They continued to do some surgery, but shortages of key supplies -- gas for the generators, and medicine needed to resuscitate patients -- posed a constant threat to their ability to operate.
A few wounded in the quake did arrive. All four of the first patients who arrived on Friday required amputations. One patient had a tourniquet left on his upper arm for four days straight. The wound was covered in plastic. Massive gangrene had developed. New Jersey surgeon Dr. Stephen Fletcher had to remove the patient's entire arm, up to and including the shoulder. The operation saved the patient's life -- but not his arm.
Ironically, this patient could turn out to be one of the lucky ones. As the first week following the quake comes to a close, time is now short for those with similar injuries.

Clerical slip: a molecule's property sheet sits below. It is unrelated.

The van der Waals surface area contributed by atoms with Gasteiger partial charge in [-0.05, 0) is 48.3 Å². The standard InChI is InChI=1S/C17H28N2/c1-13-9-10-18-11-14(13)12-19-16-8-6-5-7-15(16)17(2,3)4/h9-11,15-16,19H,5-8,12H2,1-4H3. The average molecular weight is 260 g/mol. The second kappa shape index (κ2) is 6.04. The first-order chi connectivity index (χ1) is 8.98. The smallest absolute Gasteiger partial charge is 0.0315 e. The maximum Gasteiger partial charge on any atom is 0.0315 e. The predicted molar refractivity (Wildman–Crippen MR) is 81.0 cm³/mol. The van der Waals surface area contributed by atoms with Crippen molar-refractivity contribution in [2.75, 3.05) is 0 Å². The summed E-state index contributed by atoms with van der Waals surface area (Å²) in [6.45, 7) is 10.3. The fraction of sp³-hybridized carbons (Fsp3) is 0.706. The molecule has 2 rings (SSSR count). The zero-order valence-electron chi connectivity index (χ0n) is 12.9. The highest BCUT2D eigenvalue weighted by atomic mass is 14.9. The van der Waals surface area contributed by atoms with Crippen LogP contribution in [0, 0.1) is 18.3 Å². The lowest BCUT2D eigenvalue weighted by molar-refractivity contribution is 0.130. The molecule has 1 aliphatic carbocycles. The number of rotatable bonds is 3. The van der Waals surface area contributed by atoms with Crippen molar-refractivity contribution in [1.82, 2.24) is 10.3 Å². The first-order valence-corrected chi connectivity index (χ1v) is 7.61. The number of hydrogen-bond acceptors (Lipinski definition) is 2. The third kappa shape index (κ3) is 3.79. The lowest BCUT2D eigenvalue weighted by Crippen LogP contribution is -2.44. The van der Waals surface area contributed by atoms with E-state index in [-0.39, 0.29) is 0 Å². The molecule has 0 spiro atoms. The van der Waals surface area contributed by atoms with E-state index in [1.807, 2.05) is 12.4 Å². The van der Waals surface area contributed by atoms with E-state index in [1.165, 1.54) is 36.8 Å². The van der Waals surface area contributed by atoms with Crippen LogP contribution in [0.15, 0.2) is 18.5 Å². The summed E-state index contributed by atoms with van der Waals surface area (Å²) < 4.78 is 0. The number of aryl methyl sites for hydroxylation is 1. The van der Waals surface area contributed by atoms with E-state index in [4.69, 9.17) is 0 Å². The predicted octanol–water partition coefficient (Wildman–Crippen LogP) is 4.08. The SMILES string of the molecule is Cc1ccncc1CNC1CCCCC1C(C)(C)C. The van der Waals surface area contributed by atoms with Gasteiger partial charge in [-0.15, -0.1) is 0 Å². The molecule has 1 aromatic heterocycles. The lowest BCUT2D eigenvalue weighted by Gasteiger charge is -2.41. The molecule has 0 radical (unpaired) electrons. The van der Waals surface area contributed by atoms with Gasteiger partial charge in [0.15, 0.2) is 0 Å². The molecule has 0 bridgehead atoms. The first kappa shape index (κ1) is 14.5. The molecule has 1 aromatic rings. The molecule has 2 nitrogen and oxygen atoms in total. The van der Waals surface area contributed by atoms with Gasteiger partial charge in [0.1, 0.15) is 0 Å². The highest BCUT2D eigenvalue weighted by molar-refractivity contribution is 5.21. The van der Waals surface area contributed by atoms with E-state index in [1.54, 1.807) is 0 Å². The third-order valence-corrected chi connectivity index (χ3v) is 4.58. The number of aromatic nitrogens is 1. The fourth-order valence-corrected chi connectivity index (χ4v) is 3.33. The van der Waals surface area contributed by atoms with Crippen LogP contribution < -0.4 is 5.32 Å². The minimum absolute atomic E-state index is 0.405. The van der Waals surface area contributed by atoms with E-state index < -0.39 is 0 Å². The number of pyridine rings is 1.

"You can have gangrene so long that it'll kill you," Burzon said.
After Quake, Delays May Be Deadly for Many
As the week began, more victims started to trickle in. On Sunday, the doctors at Sacre Coeur received 20 more patients. Helicopters brought in 11 patients on Monday, and 6 more arrived by road. The surgeons at the hospital performed 16 procedures total that day, operating until 11:30 p.m. Today, the doctors expect a busload of patients to arrive from Cap Haitian, one hour away.
But Burzon said this is not enough. He described logistical barriers to patient transport on the part of the U.S. Coast Guard, which has been using its helicopters to ferry patients into the more remote hospitals.
"They said they couldn't pick people up and transport them because they hadn't received an order to do so," he noted. "We've got these things prepared. Meanwhile, people are dying in the hospitals in Port-au-Prince or in the streets. They don't need to be."